Primo logoThe system also includes Primo, the online search interface that you will use to locate library materials within Hamersly Library and at our Summit partner libraries. The new system is shared among the 37 academic libraries in the Orbis Cascade Alliance, the consortium behind the Summit borrowing system.

Why are we switching?

More about new library system

The simplest answer is that we are required to as a member of the Alliance. The deeper answer is that the core technology we currently use has been appended and stretched to accommodate new needs over the last 22 years, and it’s now restricting our ability to serve library patrons’ evolving needs. The benefits of the switch include:

  • updated technology that supports more efficient library operations;
  • collaborative purchasing of library collections among Alliance members;
  • lower software maintenance costs;
  • more efficient Summit borrowing;
  • enhanced search and discovery of library resources;
  • collaborative workflows between libraries;
  • shared preservation initiatives.

The library staff is currently in the thick of migration activities, and we expect to switch over to the new system June 23. Prior to and during Fall term, we will have tutorials and workshops to assist you in learning the conventions of the new interface. In the meantime, I encourage you to take a look at our Primo FAQ for more information; we’ll be adding to and updating the FAQ over the summer.

This is a large scale project, and there will be bumps in the road. We and our colleagues at other libraries are working hard at smoothing the path and will be doing so for some time. We need and appreciate your patience. Our top priority through the transition will be to maintain library services at the level that you expect and require. Please communicate with us if you have questions, concerns or issues as we move through this transition.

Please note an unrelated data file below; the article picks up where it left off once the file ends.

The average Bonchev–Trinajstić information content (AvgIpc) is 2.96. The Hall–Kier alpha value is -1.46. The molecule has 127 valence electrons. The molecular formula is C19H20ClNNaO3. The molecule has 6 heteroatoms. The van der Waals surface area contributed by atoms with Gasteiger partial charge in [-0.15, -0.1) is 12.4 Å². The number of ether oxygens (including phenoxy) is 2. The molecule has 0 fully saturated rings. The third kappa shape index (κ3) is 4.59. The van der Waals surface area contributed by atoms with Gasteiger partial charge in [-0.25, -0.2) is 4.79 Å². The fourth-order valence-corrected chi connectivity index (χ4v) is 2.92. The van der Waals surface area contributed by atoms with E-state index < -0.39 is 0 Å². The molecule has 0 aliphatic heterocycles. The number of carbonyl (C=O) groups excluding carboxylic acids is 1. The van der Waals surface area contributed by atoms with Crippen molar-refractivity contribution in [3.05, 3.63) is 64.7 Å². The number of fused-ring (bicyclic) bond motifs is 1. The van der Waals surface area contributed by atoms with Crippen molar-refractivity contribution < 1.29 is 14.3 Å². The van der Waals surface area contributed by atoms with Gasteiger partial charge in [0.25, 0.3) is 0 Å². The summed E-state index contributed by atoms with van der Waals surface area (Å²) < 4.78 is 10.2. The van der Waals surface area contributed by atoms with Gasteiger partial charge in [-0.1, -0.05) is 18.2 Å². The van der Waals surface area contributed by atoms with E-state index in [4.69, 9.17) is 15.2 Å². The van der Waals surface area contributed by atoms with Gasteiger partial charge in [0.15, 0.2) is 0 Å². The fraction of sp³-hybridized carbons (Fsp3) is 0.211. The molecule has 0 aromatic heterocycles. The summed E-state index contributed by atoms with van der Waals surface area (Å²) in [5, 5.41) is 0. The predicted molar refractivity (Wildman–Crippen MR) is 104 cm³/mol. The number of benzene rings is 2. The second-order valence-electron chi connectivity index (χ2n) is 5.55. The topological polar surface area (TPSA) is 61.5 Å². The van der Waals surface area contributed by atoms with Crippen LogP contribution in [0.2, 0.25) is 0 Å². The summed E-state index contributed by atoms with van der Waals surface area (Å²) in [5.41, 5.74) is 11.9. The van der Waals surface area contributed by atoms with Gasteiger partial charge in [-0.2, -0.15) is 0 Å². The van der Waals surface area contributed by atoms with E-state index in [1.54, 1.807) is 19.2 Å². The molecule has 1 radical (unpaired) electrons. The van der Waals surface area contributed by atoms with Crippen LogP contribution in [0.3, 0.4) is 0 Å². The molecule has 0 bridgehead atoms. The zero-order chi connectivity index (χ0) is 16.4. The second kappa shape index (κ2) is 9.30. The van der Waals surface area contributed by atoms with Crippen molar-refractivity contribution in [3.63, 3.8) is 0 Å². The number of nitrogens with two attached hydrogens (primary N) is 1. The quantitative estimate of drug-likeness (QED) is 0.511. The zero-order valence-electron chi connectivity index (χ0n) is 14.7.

What do people think? Find poll results on your topic

Polling the Nations is an online database of public opinion polls containing the full text of 600,000+ questions and responses, from 18,000+ surveys and 1,700+ polling organizations, conducted from 1986 through the present in the United States and more than 100 other countries around the world. Questions cover politics and elections; big issues such as health care, education, and the environment; personal beliefs and household activities such as commuting, prayer and religion, and sleep habits; and opinions of prominent people. All the polls in the database used scientifically selected random samples.

Biography Reference Center

Biography Reference CenterBiography Reference Center serves up detailed and concise biographies, in full-text, from respected reference sources and magazine articles. In addition to searching by name for a known individual, you can discover notable people by searching fields or browsing categories. Search fields include profession or activity, nationality or U.S. ethnicity, gender, lifespan, and places of birth and death.  Over 30 genre categories cluster together people who have commonalities even when their professions diverge: for example, Activists & Reformers, Business Leaders, Obama Administration, or World War II.

Need statistics to support your thesis?

logo for ProQuest Statistical InsightProQuest Statistical Insight provides data from agencies of the federal government, major international intergovernmental organizations, professional and trade organizations, commercial publishers, independent research organizations, state government agencies, and universities. It’s a single search across many authoritative sources.

All I see is the article’s summary–where’s the whole article?

Sometimes full articles are available directly from the library databases.  But in many instances, there is no link to the full text of the article, and you only have the summary (or even just the citation information).  This is when you use the  Find it @ WOU button.

Find it @ WOUSee our Find it @ WOU tutorial to discover how we’ll link you to the full text in our electronic sources, to our print sources & Scan & Deliver service, to Articles OnDemand, and to Interlibrary Loan, as appropriate.